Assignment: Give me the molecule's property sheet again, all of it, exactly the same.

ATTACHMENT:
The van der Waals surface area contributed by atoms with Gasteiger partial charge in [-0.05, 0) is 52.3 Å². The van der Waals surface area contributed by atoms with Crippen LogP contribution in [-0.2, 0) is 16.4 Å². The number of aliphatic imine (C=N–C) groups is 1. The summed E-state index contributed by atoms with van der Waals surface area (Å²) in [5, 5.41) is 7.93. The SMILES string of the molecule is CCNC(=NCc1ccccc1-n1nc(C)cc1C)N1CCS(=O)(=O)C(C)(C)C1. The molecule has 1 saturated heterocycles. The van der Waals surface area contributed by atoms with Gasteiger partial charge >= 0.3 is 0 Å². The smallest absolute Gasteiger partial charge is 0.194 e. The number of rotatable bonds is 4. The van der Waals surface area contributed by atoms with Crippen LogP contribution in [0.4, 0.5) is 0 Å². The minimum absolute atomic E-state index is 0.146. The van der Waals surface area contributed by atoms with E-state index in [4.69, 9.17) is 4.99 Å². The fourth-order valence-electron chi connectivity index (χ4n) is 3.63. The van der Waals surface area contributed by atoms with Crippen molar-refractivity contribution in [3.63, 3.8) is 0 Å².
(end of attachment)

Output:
The van der Waals surface area contributed by atoms with Gasteiger partial charge in [-0.05, 0) is 52.3 Å². The van der Waals surface area contributed by atoms with Crippen LogP contribution in [-0.2, 0) is 16.4 Å². The number of aliphatic imine (C=N–C) groups is 1. The summed E-state index contributed by atoms with van der Waals surface area (Å²) in [5, 5.41) is 7.93. The SMILES string of the molecule is CCNC(=NCc1ccccc1-n1nc(C)cc1C)N1CCS(=O)(=O)C(C)(C)C1. The molecule has 1 saturated heterocycles. The van der Waals surface area contributed by atoms with Gasteiger partial charge >= 0.3 is 0 Å². The smallest absolute Gasteiger partial charge is 0.194 e. The number of rotatable bonds is 4. The van der Waals surface area contributed by atoms with Crippen LogP contribution in [0.4, 0.5) is 0 Å². The minimum absolute atomic E-state index is 0.146. The van der Waals surface area contributed by atoms with E-state index in [4.69, 9.17) is 4.99 Å². The fourth-order valence-electron chi connectivity index (χ4n) is 3.63. The van der Waals surface area contributed by atoms with Crippen molar-refractivity contribution in [3.63, 3.8) is 0 Å².